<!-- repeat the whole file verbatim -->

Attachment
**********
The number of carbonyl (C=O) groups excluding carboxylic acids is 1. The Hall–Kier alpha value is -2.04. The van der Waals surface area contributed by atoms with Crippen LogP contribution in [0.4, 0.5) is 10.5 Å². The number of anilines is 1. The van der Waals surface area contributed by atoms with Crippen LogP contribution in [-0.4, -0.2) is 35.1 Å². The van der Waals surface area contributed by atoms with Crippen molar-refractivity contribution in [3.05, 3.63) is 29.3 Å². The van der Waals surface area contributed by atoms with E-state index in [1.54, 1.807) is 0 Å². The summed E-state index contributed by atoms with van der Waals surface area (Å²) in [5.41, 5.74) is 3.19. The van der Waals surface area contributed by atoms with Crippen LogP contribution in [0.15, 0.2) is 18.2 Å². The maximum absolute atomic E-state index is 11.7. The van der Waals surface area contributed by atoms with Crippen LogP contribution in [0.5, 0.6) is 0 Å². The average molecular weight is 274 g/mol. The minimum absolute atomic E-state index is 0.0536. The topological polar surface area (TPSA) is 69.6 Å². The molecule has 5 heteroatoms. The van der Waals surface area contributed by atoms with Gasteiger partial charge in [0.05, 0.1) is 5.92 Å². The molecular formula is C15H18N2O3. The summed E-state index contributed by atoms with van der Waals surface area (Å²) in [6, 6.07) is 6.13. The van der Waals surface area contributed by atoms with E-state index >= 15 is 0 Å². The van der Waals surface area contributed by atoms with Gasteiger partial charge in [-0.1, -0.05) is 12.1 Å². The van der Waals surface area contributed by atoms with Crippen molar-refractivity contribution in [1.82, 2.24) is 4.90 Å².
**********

The number of carbonyl (C=O) groups excluding carboxylic acids is 1. The Hall–Kier alpha value is -2.04. The van der Waals surface area contributed by atoms with Crippen LogP contribution in [0.4, 0.5) is 10.5 Å². The number of anilines is 1. The van der Waals surface area contributed by atoms with Crippen LogP contribution in [-0.4, -0.2) is 35.1 Å². The van der Waals surface area contributed by atoms with Crippen molar-refractivity contribution in [3.05, 3.63) is 29.3 Å². The van der Waals surface area contributed by atoms with E-state index in [1.54, 1.807) is 0 Å². The summed E-state index contributed by atoms with van der Waals surface area (Å²) in [5.41, 5.74) is 3.19. The van der Waals surface area contributed by atoms with Crippen LogP contribution in [0.15, 0.2) is 18.2 Å². The maximum absolute atomic E-state index is 11.7. The van der Waals surface area contributed by atoms with Crippen LogP contribution in [0.5, 0.6) is 0 Å². The average molecular weight is 274 g/mol. The minimum absolute atomic E-state index is 0.0536. The topological polar surface area (TPSA) is 69.6 Å². The molecule has 5 heteroatoms. The van der Waals surface area contributed by atoms with Gasteiger partial charge in [0.05, 0.1) is 5.92 Å². The molecular formula is C15H18N2O3. The summed E-state index contributed by atoms with van der Waals surface area (Å²) in [6, 6.07) is 6.13. The van der Waals surface area contributed by atoms with E-state index >= 15 is 0 Å². The van der Waals surface area contributed by atoms with Gasteiger partial charge in [-0.1, -0.05) is 12.1 Å². The van der Waals surface area contributed by atoms with Crippen molar-refractivity contribution in [1.82, 2.24) is 4.90 Å².